Best way for women to burn fat?
At my gym there is at least one female and male trainer who believe that when women want to lose weight that they should avoid lifting weights. Instead, they should concentrate on fat loss, maybe use their body weight for resistance and use only light weights. They say they should lose fat first and then build muscle. Last I checked muscle burns fat and I always make sure new female members get their hands on the weights to show them how strong they really are and explain the relationship between lean muscle, body fat, and how muscle burns fat. Why would a trainer tell them to avoid the weights?
Last week at a body weight of 123 she squatted 415, benched 235, and deadlifted 375(which she is not happy about) in competition for a professional total of 1025 at 123lbs.
She is a very feminine HEAVY lifter and exemplifies what proper strength training can do for a femal body. Also check out Rachael Cosgrove's Female Body Breakthrough book and her FB Fan page http://www.facebook.com/RachelCosgroveFanPage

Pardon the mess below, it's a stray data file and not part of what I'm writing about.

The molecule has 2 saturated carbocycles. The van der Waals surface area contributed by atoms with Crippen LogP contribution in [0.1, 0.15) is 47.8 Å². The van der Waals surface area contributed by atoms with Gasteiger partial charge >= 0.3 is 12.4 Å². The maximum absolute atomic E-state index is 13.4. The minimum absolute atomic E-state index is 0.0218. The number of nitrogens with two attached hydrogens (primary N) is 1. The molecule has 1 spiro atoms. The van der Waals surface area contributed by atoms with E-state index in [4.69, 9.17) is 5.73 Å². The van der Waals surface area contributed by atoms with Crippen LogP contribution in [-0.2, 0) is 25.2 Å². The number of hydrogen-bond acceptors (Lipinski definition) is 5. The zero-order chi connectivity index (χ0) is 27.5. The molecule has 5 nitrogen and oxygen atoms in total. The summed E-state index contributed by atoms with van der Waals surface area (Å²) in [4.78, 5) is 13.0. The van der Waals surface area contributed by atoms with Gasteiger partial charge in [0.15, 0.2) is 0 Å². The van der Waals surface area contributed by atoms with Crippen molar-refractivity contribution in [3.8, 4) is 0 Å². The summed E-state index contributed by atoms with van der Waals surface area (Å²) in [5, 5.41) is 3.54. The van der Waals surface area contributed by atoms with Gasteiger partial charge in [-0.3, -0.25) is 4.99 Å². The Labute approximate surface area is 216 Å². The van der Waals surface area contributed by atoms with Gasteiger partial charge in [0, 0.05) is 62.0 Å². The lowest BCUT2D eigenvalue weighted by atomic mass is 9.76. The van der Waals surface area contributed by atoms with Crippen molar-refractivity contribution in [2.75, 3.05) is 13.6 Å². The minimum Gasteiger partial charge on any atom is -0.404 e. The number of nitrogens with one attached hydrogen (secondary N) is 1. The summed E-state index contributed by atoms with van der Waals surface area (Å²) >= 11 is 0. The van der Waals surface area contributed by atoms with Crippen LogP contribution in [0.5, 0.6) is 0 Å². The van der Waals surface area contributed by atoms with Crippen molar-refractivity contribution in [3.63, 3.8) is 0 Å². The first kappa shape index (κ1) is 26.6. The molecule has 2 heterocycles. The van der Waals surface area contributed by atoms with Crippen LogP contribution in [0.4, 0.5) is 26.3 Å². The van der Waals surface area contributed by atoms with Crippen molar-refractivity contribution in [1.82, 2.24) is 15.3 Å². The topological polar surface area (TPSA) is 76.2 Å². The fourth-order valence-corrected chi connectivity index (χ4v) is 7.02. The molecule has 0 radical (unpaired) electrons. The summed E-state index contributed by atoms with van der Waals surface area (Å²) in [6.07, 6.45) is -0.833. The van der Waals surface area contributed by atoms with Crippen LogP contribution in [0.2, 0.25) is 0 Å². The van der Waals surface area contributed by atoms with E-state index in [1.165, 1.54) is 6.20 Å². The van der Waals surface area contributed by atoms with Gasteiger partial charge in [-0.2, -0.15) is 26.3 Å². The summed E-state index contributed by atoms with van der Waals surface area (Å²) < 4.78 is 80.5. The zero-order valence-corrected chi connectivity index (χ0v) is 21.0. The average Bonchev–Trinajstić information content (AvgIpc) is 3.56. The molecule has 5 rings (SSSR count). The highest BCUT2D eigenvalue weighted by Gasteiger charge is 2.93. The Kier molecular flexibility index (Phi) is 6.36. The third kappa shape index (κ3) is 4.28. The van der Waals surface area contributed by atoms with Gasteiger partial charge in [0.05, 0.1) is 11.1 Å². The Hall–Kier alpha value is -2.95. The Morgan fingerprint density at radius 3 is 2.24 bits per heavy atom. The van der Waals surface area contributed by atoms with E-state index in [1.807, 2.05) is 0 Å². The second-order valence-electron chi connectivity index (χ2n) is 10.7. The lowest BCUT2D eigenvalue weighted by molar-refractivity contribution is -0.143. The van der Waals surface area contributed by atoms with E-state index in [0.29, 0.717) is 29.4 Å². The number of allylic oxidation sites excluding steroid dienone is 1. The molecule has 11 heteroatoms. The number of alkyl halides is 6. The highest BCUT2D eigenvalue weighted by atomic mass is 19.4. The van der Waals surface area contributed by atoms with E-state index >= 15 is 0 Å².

there is NO reason that an otherwise healthy female shouldn't train with external resistance.
Weight training, cross training, mix it up training, interval training, resistance training all burn calories!
The goal of "losing weight" is no different, and women's bodies react to resistance training the same as a man's. So, it's ridiculous to think (and even more so for a trainer to SAY) that women should not resistance train. Perhaps your gym's Director of Personal Trainer or other such person needs to hold some in-service continuing education classes there so that when issues like this come up, they can be nipped before they get out of hand. After all, like it or not, the quality of the personal training at a gym, and how the public views the trainers will be determined by not only the quality of the training but also of the information that the trainers are giving out.
You may want to suggest these types of periodic "training meetings" to help stop this sort of "bad information" from being spread at your gym. As "they" say, "one bad apple can spoil the barrel" and in this case you have TWO.
The first step in weight loss is changing your diet. Exercise is the first step in becoming healthier and can help in losing weight. Dietary changes are still the first and most important step. There is very little difference in gender when it comes to programming a diet and exercise solution.
Some of the factors that matter more are the client’s goals, current physical condition, health history, available time, fitness knowledge and skills, and more. Gender has only a small role in exercise prescription which is usually covered in the initial screen, such as “client would like to get pregnant as soon as possible” or “client is pregnant!”